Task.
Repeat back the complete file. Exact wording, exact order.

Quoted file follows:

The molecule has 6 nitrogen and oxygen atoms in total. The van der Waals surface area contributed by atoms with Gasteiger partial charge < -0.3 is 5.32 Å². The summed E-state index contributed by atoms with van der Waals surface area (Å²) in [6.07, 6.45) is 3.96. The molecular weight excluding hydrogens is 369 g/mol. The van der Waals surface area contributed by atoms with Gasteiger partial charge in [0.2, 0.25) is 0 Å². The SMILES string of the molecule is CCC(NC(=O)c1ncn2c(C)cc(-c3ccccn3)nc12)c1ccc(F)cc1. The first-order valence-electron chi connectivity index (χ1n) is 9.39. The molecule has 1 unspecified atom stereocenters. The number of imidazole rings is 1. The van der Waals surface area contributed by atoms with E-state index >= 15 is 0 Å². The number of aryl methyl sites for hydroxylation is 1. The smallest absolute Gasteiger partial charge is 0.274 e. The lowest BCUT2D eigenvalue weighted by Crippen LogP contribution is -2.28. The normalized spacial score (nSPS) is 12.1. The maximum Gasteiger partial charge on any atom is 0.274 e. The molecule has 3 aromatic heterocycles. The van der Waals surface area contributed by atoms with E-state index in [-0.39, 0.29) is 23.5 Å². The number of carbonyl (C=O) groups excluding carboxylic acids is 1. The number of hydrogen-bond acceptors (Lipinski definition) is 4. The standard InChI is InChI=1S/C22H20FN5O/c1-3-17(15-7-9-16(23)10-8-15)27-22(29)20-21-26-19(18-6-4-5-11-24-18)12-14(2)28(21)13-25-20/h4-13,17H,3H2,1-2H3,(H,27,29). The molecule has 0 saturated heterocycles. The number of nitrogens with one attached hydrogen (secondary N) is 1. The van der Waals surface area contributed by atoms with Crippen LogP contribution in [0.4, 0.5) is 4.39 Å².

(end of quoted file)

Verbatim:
The molecule has 6 nitrogen and oxygen atoms in total. The van der Waals surface area contributed by atoms with Gasteiger partial charge < -0.3 is 5.32 Å². The summed E-state index contributed by atoms with van der Waals surface area (Å²) in [6.07, 6.45) is 3.96. The molecular weight excluding hydrogens is 369 g/mol. The van der Waals surface area contributed by atoms with Gasteiger partial charge in [0.2, 0.25) is 0 Å². The SMILES string of the molecule is CCC(NC(=O)c1ncn2c(C)cc(-c3ccccn3)nc12)c1ccc(F)cc1. The first-order valence-electron chi connectivity index (χ1n) is 9.39. The molecule has 1 unspecified atom stereocenters. The number of imidazole rings is 1. The van der Waals surface area contributed by atoms with E-state index >= 15 is 0 Å². The number of aryl methyl sites for hydroxylation is 1. The smallest absolute Gasteiger partial charge is 0.274 e. The lowest BCUT2D eigenvalue weighted by Crippen LogP contribution is -2.28. The normalized spacial score (nSPS) is 12.1. The maximum Gasteiger partial charge on any atom is 0.274 e. The molecule has 3 aromatic heterocycles. The van der Waals surface area contributed by atoms with E-state index in [-0.39, 0.29) is 23.5 Å². The number of carbonyl (C=O) groups excluding carboxylic acids is 1. The number of hydrogen-bond acceptors (Lipinski definition) is 4. The standard InChI is InChI=1S/C22H20FN5O/c1-3-17(15-7-9-16(23)10-8-15)27-22(29)20-21-26-19(18-6-4-5-11-24-18)12-14(2)28(21)13-25-20/h4-13,17H,3H2,1-2H3,(H,27,29). The molecule has 0 saturated heterocycles. The number of nitrogens with one attached hydrogen (secondary N) is 1. The van der Waals surface area contributed by atoms with Crippen LogP contribution in [0.4, 0.5) is 4.39 Å².